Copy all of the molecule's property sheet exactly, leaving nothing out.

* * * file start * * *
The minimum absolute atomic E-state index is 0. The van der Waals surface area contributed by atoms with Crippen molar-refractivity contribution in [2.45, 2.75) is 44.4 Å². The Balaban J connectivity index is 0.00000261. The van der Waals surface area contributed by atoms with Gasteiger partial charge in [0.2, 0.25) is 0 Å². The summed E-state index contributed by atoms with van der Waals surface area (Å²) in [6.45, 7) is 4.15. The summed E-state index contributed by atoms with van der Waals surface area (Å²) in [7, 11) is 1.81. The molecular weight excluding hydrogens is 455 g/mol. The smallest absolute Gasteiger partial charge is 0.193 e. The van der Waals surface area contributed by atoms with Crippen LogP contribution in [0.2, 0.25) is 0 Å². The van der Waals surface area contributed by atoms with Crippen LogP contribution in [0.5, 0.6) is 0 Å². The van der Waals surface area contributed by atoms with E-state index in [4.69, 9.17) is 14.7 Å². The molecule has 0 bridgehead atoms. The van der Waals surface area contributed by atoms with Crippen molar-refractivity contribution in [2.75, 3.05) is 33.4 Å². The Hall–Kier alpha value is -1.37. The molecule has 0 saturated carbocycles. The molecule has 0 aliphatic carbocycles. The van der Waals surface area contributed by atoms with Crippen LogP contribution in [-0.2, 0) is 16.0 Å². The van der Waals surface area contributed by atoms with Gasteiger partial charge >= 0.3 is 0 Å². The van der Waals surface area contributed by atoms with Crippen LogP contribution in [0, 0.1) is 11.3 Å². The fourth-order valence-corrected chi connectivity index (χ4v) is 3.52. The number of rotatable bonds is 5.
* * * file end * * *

The minimum absolute atomic E-state index is 0. The van der Waals surface area contributed by atoms with Crippen molar-refractivity contribution in [2.45, 2.75) is 44.4 Å². The Balaban J connectivity index is 0.00000261. The van der Waals surface area contributed by atoms with Gasteiger partial charge in [0.2, 0.25) is 0 Å². The summed E-state index contributed by atoms with van der Waals surface area (Å²) in [6.45, 7) is 4.15. The summed E-state index contributed by atoms with van der Waals surface area (Å²) in [7, 11) is 1.81. The molecular weight excluding hydrogens is 455 g/mol. The smallest absolute Gasteiger partial charge is 0.193 e. The van der Waals surface area contributed by atoms with Crippen LogP contribution in [0.2, 0.25) is 0 Å². The van der Waals surface area contributed by atoms with Crippen LogP contribution in [0.5, 0.6) is 0 Å². The van der Waals surface area contributed by atoms with E-state index in [4.69, 9.17) is 14.7 Å². The molecule has 0 bridgehead atoms. The van der Waals surface area contributed by atoms with Crippen molar-refractivity contribution in [2.75, 3.05) is 33.4 Å². The Hall–Kier alpha value is -1.37. The molecule has 0 saturated carbocycles. The molecule has 0 aliphatic carbocycles. The van der Waals surface area contributed by atoms with Crippen LogP contribution in [-0.2, 0) is 16.0 Å². The van der Waals surface area contributed by atoms with Gasteiger partial charge >= 0.3 is 0 Å². The van der Waals surface area contributed by atoms with Crippen LogP contribution in [0, 0.1) is 11.3 Å². The fourth-order valence-corrected chi connectivity index (χ4v) is 3.52. The number of rotatable bonds is 5.